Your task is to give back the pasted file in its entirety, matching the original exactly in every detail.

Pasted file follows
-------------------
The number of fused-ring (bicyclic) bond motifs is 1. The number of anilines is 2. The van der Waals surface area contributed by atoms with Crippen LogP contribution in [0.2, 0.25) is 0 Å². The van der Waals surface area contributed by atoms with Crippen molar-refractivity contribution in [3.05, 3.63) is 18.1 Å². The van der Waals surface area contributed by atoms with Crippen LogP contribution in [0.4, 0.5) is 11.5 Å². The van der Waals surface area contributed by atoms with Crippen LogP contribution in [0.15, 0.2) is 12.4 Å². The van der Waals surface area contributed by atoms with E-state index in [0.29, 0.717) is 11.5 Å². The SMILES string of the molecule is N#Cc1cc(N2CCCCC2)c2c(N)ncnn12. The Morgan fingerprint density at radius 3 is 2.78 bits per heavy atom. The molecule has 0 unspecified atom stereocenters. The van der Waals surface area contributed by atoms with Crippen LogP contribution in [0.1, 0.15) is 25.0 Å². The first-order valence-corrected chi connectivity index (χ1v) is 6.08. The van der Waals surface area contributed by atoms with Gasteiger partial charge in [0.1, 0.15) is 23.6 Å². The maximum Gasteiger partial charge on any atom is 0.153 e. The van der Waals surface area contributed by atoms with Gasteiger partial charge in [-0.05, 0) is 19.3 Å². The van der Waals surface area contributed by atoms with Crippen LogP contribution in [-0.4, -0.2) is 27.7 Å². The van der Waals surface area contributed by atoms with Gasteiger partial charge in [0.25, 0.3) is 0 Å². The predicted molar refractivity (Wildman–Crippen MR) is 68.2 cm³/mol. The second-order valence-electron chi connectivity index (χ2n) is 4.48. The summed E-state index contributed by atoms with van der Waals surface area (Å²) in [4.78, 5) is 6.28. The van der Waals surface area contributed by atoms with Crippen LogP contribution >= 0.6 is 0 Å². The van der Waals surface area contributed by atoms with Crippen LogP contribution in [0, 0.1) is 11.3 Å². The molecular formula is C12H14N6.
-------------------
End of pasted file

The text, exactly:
The number of fused-ring (bicyclic) bond motifs is 1. The number of anilines is 2. The van der Waals surface area contributed by atoms with Crippen LogP contribution in [0.2, 0.25) is 0 Å². The van der Waals surface area contributed by atoms with Crippen molar-refractivity contribution in [3.05, 3.63) is 18.1 Å². The van der Waals surface area contributed by atoms with Crippen LogP contribution in [0.4, 0.5) is 11.5 Å². The van der Waals surface area contributed by atoms with Crippen LogP contribution in [0.15, 0.2) is 12.4 Å². The van der Waals surface area contributed by atoms with E-state index in [0.29, 0.717) is 11.5 Å². The SMILES string of the molecule is N#Cc1cc(N2CCCCC2)c2c(N)ncnn12. The Morgan fingerprint density at radius 3 is 2.78 bits per heavy atom. The molecule has 0 unspecified atom stereocenters. The van der Waals surface area contributed by atoms with Crippen LogP contribution in [0.1, 0.15) is 25.0 Å². The first-order valence-corrected chi connectivity index (χ1v) is 6.08. The van der Waals surface area contributed by atoms with Gasteiger partial charge in [0.1, 0.15) is 23.6 Å². The maximum Gasteiger partial charge on any atom is 0.153 e. The van der Waals surface area contributed by atoms with Gasteiger partial charge in [-0.05, 0) is 19.3 Å². The van der Waals surface area contributed by atoms with Crippen LogP contribution in [-0.4, -0.2) is 27.7 Å². The van der Waals surface area contributed by atoms with Gasteiger partial charge in [0.25, 0.3) is 0 Å². The predicted molar refractivity (Wildman–Crippen MR) is 68.2 cm³/mol. The second-order valence-electron chi connectivity index (χ2n) is 4.48. The summed E-state index contributed by atoms with van der Waals surface area (Å²) in [4.78, 5) is 6.28. The van der Waals surface area contributed by atoms with Crippen LogP contribution >= 0.6 is 0 Å². The van der Waals surface area contributed by atoms with Crippen LogP contribution in [0, 0.1) is 11.3 Å². The molecular formula is C12H14N6.